The Danish government has temporarily stopped administering AstraZeneca COVID-19 shots after several people experienced blood clots. The country’s health authority stated that its decision was based on a precautionary principle.
The decision to suspend AstraZeeca vaccinations was reached after another individual developed blood clots after vaccination and passed away. It is unknown whether the person was suffering from any medical condition. The agency stressed that a definite link between vaccines and blood clots has not yet been established.
National Board of Health director Soren Brostrom said Denmark is rolling out the most important and most extensive vaccination campaign in its history. The country needs all the vaccines it can gain access to.
Since many people are to be vaccinated, the government needs to ensure the vaccine’s safety. Therefore, the government has paused administering the AstraZeneca vaccine until all doubts about its safety have been cleared.
The minister emphasized that they are not rejecting the AstraZeneca vaccine but only putting it on hold temporarily.
The EU’s medicine regulator, the European Medicines Agency (EMA), stated that there is no evidence that the AstraZeneca vaccine is responsible for blood clotting.
“There is currently no indication that vaccination has caused these conditions, which are not listed as side effects with this vaccine… The vaccine’s benefits continue to outweigh its risks and the vaccine can continue to be administered while the investigation of cases of thromboembolic events is ongoing,” the European Medicines Agency said in a statement.
Following the Danish announcement, several other countries, including Norway, have also suspended the AstraZeneca vaccine. Ireland has even paused using the vaccine, citing “an abundance of caution.” Italy’s pharmaceutical agency has banned a specific batch of vaccines due to “serious adverse events.”
Iceland suspended using the vaccine, stating a “lack of data right now.” India has announced that it will conduct a post-vaccination review of the AstraZeneca shot to identify potential side effects. In Austria, a batch of the vaccine has been rejected after a person died from blood clots ten days after being vaccinated.
The WHO released a statement saying that they are not aware of any blood clot concerns linked to the use of the AstraZeneca vaccine. Spokesperson Dr. Margaret Harris said that more than 268 million doses had been distributed as of March 9; no deaths linked to the vaccines have been reported until now.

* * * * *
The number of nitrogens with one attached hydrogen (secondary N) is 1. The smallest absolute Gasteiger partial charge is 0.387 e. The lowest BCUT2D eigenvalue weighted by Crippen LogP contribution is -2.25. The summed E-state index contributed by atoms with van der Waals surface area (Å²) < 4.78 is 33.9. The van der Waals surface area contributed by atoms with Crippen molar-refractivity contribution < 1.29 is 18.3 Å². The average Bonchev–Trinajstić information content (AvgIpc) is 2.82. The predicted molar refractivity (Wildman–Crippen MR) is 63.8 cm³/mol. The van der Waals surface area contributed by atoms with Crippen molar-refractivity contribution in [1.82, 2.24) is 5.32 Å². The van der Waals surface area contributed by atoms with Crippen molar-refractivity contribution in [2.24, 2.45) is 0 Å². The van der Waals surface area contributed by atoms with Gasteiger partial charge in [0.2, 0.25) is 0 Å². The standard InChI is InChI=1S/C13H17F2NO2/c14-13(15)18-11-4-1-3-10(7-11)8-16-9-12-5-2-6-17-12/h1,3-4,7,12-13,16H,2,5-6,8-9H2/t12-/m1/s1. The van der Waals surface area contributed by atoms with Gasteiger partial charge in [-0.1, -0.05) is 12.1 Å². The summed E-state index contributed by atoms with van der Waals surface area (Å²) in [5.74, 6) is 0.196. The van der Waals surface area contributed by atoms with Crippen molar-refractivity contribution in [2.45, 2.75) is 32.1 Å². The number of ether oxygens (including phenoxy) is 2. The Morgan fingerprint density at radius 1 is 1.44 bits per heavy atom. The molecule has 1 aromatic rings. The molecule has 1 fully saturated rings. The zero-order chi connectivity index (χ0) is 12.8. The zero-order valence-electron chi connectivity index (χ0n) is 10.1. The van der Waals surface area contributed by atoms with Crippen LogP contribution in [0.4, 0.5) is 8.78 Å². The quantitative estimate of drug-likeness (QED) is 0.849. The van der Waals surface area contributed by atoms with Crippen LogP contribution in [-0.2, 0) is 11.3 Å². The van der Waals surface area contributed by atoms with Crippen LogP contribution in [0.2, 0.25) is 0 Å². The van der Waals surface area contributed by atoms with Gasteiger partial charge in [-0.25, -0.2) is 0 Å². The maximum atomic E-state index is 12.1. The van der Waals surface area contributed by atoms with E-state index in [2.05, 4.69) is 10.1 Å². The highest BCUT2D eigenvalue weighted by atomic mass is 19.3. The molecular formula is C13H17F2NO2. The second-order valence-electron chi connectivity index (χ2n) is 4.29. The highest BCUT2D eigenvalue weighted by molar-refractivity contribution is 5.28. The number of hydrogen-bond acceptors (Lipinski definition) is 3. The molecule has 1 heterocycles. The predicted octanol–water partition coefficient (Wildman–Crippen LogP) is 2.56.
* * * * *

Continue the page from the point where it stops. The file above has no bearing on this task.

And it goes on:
The organization’s independent expert global advisory board, SAGE, is currently reviewing the AstraZeneca vaccine and will soon issue a report on the findings.
The European Commission will request that the United States export millions of AstraZeneca vaccines manufactured in the country to the EU. Some have found this ironic considering that the EU had recently approved Italy’s decision to block this vaccine’s shipments to Australia.
The White House stated that it plans on continuing the Trump administration’s policy of ensuring that the vaccines are first used to fulfill domestic demand rather than export.
“The president’s first priority is to make vaccines available for every American. The U.S. and EU have committed to deepening co-operation on the pandemic response, including by enhancing public health capabilities and information sharing. We know that in order to beat this pandemic and to turn a corner on economic recovery, we must work with our allies and partners,” a White House official said in a statement.
Several other European nations have joined in suspending the use of AstraZeneca vaccines, with Germany and France confirming that they will soon be pausing the shots. The Netherlands announced the suspension on Sunday, while Spain is planning to stop using the vaccine for 15 days.
Slovenia and Portugal have also temporarily blocked AstraZeneca vaccines in their inoculation programs. In Germany, the country’s vaccine regulator Paul Ehrlich Institute had recommended shutting down the use of AstraZeneca.
Health Minister Jens Spahn stated that the decision is a professional one and not political. Even though the risk of blood clots might be low, Spahn feels that the risk cannot be ruled out. France will maintain the suspension until a full assessment of the issue is realized.
The WHO has requested nations not to suspend vaccines given that the pandemic has already killed 2.7 million people. Poland will continue using AstraZeneca vaccines as the government believes that the benefits far outweigh the risks.
The UK has also stated that it has no concerns about the vaccine, with medicine regulator MHRA clarifying that it has seen no evidence to suggest that the vaccine causes blood clots. Health Secretary Matt Hancock has requested everyone to get a shot as soon as they have the opportunity.
Vaccine manufacturer AstraZeneca revealed that almost 17 million people across the UK and the EU had received at least one vaccine dose. Less than 40 incidents of blood clots have been reported, which the company believes is an impressive figure. It is lower than the hundreds of cases customarily expected from the general populace.
Meanwhile, a Danish woman who died after taking the AstraZeneca shots carried “highly unusual” symptoms. According to the Paul Ehrlich Institute, the woman had a low number of blood platelets and clots in both large and small vessels in addition to bleeding.